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Sometimes stress can also be a problem for those who work in an ideal work environment. Louise is dealing with it
Louise Windfeldt is working with communication to the public and is particularly interested in the conservation of domestic species’ biodiversity. After working a few years for the National Museum, she obtained funding and started a PhD. For her, it was “crucial to take care of those species and maintain their biodiversity,” she says to the University Post.
The Department of Science Education, located at the old observatory in the botanical gardens is a place “where people take care of each other,” she says.
“We have lunch with each other, help each other, and talk to each other about practical or personal matters,” she says, before adding, “it is ideal, having a little nest and the right to concentrate.”
An ideal place, but Louise has entered, and exited, the stress wave like many other PhD students.
“You know that feeling when you don’t do what you should do, and have the impression you will not get anything out of it?”
Louise describes the “frustration coming up and that insecurity when starting writing or a new project”. Louise copes with it by doing yoga, swimming, walking, and talking to people from her laboratory to unwind.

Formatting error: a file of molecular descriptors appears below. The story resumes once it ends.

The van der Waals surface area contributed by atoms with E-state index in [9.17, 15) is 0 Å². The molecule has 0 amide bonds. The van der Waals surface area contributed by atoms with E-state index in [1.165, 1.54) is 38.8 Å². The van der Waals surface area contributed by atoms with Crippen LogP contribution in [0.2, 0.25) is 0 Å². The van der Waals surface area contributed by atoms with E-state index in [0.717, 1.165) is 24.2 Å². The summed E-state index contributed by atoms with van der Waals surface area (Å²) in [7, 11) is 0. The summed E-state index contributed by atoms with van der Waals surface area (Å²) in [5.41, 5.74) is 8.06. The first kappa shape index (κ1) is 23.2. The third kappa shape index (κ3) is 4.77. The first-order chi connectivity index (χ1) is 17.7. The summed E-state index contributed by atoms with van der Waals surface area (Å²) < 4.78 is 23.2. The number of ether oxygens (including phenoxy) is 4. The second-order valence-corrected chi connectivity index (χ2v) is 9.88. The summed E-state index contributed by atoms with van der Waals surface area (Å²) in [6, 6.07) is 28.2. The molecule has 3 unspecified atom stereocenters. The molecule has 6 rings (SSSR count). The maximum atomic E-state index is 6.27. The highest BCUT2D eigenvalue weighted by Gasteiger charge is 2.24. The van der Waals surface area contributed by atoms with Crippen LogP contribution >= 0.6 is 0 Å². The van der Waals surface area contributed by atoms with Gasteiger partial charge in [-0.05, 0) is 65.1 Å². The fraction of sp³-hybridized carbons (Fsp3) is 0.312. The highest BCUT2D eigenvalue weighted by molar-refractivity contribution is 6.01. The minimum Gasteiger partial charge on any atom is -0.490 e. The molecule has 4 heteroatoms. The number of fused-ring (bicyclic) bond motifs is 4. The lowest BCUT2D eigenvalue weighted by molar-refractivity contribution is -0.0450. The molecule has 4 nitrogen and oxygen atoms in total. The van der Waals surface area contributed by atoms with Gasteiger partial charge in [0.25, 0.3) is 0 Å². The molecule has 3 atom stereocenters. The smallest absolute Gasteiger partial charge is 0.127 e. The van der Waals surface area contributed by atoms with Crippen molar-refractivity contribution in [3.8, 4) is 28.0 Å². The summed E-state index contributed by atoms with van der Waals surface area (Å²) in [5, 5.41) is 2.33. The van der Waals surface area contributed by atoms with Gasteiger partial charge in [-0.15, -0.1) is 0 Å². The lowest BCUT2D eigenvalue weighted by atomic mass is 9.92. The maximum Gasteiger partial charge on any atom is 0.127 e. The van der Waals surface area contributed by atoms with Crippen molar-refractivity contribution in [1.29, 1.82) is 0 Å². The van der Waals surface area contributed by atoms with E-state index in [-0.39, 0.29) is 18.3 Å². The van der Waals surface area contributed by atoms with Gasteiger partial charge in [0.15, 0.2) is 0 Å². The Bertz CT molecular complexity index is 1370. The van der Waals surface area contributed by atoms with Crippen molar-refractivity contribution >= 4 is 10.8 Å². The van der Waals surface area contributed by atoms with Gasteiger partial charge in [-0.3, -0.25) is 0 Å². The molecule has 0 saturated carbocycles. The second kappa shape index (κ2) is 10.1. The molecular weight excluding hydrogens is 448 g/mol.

Married, and the mother of two grown up kids, Louise has “only adults at home now, so we take turns in cooking or taking care of the house,” she says.
She is also part of the museum choir and is involved in an ‘organic food basket’ community. A community that reinforces her engagement in the preservation of the biodiversity of Denmark’s vegetables.
For Louise, it often seems as if the PhD stress is coming from the inside, from standards she fixes herself. “I’m not necessarily good at dealing with it but at least I’m trying”.
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